Unity of Command: introducing the wargame for everyone

, | Game diaries

Unity of Command is billed as an operational-level wargame. That’s totally wrong. It’s actually a game about moving big heads around a map to rub an eraser over colorful enemy territory. That’s my first impression, anyway.

After the jump, wargaming with a kart racing aesthetic

The manual says each big head represents a division, and each hex is 20 km. Wargamers hear that and immediately understand what kind of game they’re getting into. I have to go to Wikipedia to see how many troops are in an infantry division (about 20,000) and think about what local landmarks are 12 miles away. All I can think of is, “that’s a really big head.” Whatever the scale, the presentation is undeniably charming. I’m tempted to go to one of those cosplay conventions dressed as the novelty-sized upper torso of a Romanian infantryman.

Territory control is just as delightful. The front lines form a boundary colored in by red or blue, depending on the opposing faction. Every time I drive deep behind enemy lines, I erase a path to form a new front line, cutting the enemy from supply. The 5-year-old inside me loves it. I can picture him saying, “I use my eraser to make the Russians combat ineffective and then crush them.” My inner 5-year-old is a cute kid.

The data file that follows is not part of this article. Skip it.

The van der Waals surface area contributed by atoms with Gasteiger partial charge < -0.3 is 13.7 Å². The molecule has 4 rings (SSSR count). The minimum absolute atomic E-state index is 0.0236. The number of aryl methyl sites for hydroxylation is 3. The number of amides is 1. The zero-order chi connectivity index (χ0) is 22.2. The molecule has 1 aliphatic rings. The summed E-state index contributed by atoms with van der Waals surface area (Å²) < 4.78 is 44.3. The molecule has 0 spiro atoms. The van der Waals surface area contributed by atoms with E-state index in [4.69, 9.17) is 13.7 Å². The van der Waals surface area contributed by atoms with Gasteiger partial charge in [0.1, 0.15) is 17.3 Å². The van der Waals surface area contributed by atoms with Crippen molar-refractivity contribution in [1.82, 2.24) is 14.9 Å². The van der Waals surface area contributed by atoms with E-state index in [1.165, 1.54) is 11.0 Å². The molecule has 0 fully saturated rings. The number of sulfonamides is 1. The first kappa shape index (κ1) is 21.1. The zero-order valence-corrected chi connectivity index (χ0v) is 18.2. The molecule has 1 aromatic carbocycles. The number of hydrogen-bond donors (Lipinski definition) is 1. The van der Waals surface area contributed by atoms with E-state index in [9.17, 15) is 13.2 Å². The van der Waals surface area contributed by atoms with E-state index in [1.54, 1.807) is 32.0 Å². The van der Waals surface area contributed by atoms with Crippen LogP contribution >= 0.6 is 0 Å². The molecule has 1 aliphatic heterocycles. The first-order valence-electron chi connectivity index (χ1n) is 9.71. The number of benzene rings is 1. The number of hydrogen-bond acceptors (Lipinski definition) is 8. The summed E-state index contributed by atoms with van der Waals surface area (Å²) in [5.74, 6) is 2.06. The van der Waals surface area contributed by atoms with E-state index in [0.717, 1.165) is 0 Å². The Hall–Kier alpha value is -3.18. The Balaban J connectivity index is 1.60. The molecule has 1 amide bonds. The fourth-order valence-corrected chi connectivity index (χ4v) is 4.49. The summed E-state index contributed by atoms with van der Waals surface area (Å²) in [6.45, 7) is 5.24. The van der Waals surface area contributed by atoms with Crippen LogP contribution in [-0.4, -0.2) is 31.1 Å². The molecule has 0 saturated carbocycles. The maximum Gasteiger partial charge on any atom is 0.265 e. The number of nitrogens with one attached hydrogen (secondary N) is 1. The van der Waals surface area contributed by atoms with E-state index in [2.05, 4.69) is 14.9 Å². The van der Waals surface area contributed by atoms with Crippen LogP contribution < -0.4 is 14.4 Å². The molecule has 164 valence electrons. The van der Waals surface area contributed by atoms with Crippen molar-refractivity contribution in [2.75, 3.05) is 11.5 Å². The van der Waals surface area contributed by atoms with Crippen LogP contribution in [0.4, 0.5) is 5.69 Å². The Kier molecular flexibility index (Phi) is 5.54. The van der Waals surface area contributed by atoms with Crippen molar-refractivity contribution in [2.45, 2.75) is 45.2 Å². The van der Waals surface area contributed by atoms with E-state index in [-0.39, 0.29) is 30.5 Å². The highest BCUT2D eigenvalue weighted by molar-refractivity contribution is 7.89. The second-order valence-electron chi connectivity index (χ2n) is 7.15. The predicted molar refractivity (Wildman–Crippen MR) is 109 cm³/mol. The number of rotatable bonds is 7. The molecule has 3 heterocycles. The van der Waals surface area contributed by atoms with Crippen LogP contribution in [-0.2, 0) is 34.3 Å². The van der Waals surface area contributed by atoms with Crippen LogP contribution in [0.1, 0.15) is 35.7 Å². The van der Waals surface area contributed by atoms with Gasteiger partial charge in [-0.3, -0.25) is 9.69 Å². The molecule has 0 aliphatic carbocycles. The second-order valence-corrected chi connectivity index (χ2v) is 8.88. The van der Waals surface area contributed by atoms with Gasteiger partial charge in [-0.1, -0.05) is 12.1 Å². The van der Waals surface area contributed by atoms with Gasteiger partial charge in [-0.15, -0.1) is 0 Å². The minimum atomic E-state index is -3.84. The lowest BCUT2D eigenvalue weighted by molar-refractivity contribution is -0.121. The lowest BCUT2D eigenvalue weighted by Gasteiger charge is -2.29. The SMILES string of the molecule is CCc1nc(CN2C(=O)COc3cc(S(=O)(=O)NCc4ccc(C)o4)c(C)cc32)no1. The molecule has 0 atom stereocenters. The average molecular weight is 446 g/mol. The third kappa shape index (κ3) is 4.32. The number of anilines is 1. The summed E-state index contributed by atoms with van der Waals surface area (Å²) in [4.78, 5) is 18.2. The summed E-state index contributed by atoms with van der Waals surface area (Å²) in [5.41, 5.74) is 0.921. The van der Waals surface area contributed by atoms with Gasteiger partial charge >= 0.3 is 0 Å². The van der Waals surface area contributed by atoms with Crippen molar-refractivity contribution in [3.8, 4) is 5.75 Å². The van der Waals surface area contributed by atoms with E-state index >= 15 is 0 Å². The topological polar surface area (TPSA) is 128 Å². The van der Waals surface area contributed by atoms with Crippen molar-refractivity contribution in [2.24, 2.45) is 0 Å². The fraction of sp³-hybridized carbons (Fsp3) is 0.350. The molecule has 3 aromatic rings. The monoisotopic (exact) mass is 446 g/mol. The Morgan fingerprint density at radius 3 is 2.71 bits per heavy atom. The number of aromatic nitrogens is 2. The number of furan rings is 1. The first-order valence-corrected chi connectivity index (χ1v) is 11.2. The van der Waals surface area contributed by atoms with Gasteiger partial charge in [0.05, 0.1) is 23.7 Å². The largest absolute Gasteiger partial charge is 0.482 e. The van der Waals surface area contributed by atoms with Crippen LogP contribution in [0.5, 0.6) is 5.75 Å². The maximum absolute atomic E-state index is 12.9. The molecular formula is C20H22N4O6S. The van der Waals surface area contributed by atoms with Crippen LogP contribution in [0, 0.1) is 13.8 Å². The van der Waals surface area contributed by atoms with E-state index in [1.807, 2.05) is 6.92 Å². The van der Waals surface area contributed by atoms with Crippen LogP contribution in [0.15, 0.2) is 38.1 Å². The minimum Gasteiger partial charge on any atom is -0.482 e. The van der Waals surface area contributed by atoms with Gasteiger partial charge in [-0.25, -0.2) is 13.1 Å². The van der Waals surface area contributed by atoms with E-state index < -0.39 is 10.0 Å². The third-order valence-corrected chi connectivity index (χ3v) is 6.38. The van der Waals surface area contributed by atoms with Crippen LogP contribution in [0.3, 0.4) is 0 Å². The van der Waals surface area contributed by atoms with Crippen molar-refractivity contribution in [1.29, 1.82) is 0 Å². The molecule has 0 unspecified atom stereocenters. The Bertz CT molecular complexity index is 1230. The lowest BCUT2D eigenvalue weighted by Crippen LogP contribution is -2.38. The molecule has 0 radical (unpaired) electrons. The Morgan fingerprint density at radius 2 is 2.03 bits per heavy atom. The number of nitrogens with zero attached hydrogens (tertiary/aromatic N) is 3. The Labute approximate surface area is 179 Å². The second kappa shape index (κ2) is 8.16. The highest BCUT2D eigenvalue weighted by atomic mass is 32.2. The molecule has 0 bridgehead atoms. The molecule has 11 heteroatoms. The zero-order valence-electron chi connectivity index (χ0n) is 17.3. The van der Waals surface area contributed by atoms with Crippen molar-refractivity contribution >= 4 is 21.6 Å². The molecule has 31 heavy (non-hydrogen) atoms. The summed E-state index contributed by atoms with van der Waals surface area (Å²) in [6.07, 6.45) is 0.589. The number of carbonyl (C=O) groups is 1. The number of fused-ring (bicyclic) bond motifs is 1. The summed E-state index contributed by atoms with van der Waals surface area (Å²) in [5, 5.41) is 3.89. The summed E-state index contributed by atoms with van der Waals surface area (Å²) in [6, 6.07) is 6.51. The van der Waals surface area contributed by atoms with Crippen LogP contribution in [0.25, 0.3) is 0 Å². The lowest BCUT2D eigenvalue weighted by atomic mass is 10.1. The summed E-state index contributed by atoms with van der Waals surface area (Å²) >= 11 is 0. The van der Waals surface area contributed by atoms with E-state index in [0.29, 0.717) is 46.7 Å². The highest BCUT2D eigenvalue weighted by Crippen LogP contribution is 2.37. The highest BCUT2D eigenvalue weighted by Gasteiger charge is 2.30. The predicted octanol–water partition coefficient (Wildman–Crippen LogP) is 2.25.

I appreciate this presentation because I’m new to wargames. I’ve played games for decades, but I never dug into this genre. Most operational-level wargames seemed too esoteric with their low-fidelity counters and byzantine rules. I only dabbled with some of the classics, such as Combat Mission and the recent Panzer General Forever remake. I always wanted to explore the genre further.

Unity of Command is a painless way to start. There’s depth behind the cute presentation, too. In future diary entries I’ll show how those cartoony units contain details just like serious wargames, and erasing territory is part of an elegant and historically relevant supply system. It’s enough to make my inner 5-year-old furrow his brow in contemplation.

Up next: history doesn’t respect videogame design

Tim James is recovering from Mass Effect 3, which he reviewed here, by exploring wargames after decades of curiosity.

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